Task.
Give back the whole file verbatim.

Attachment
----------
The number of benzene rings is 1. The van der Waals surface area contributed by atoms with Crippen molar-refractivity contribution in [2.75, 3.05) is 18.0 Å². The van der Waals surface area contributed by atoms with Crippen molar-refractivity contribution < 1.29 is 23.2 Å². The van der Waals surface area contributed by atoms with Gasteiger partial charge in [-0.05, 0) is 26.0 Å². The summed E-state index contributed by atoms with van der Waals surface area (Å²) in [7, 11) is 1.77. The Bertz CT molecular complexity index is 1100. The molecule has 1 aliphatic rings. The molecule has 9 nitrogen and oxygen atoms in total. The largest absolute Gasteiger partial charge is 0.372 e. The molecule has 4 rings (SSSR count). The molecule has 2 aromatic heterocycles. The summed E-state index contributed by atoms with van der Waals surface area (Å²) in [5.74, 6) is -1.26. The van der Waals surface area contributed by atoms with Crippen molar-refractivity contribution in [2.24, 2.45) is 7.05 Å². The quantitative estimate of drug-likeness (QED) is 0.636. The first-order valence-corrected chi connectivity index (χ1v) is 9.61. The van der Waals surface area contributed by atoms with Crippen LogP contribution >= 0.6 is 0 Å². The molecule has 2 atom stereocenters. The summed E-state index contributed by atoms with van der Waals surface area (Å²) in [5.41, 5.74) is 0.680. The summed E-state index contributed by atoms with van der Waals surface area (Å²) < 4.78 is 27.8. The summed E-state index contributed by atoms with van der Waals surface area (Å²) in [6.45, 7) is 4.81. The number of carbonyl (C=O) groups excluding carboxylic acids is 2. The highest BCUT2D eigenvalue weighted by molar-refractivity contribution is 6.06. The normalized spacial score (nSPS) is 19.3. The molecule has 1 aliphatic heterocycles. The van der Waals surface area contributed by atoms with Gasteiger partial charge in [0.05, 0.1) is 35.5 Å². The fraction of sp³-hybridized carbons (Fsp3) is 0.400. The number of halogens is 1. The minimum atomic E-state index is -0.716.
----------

The number of benzene rings is 1. The van der Waals surface area contributed by atoms with Crippen molar-refractivity contribution in [2.75, 3.05) is 18.0 Å². The van der Waals surface area contributed by atoms with Crippen molar-refractivity contribution < 1.29 is 23.2 Å². The van der Waals surface area contributed by atoms with Gasteiger partial charge in [-0.05, 0) is 26.0 Å². The summed E-state index contributed by atoms with van der Waals surface area (Å²) in [7, 11) is 1.77. The Bertz CT molecular complexity index is 1100. The molecule has 1 aliphatic rings. The molecule has 9 nitrogen and oxygen atoms in total. The largest absolute Gasteiger partial charge is 0.372 e. The molecule has 4 rings (SSSR count). The molecule has 2 aromatic heterocycles. The summed E-state index contributed by atoms with van der Waals surface area (Å²) in [5.74, 6) is -1.26. The van der Waals surface area contributed by atoms with Crippen molar-refractivity contribution in [2.24, 2.45) is 7.05 Å². The quantitative estimate of drug-likeness (QED) is 0.636. The first-order valence-corrected chi connectivity index (χ1v) is 9.61. The van der Waals surface area contributed by atoms with Crippen LogP contribution >= 0.6 is 0 Å². The molecule has 2 atom stereocenters. The summed E-state index contributed by atoms with van der Waals surface area (Å²) in [5.41, 5.74) is 0.680. The summed E-state index contributed by atoms with van der Waals surface area (Å²) < 4.78 is 27.8. The summed E-state index contributed by atoms with van der Waals surface area (Å²) in [6.45, 7) is 4.81. The number of carbonyl (C=O) groups excluding carboxylic acids is 2. The highest BCUT2D eigenvalue weighted by molar-refractivity contribution is 6.06. The normalized spacial score (nSPS) is 19.3. The molecule has 1 aliphatic heterocycles. The van der Waals surface area contributed by atoms with Gasteiger partial charge in [0.05, 0.1) is 35.5 Å². The fraction of sp³-hybridized carbons (Fsp3) is 0.400. The number of halogens is 1. The minimum atomic E-state index is -0.716.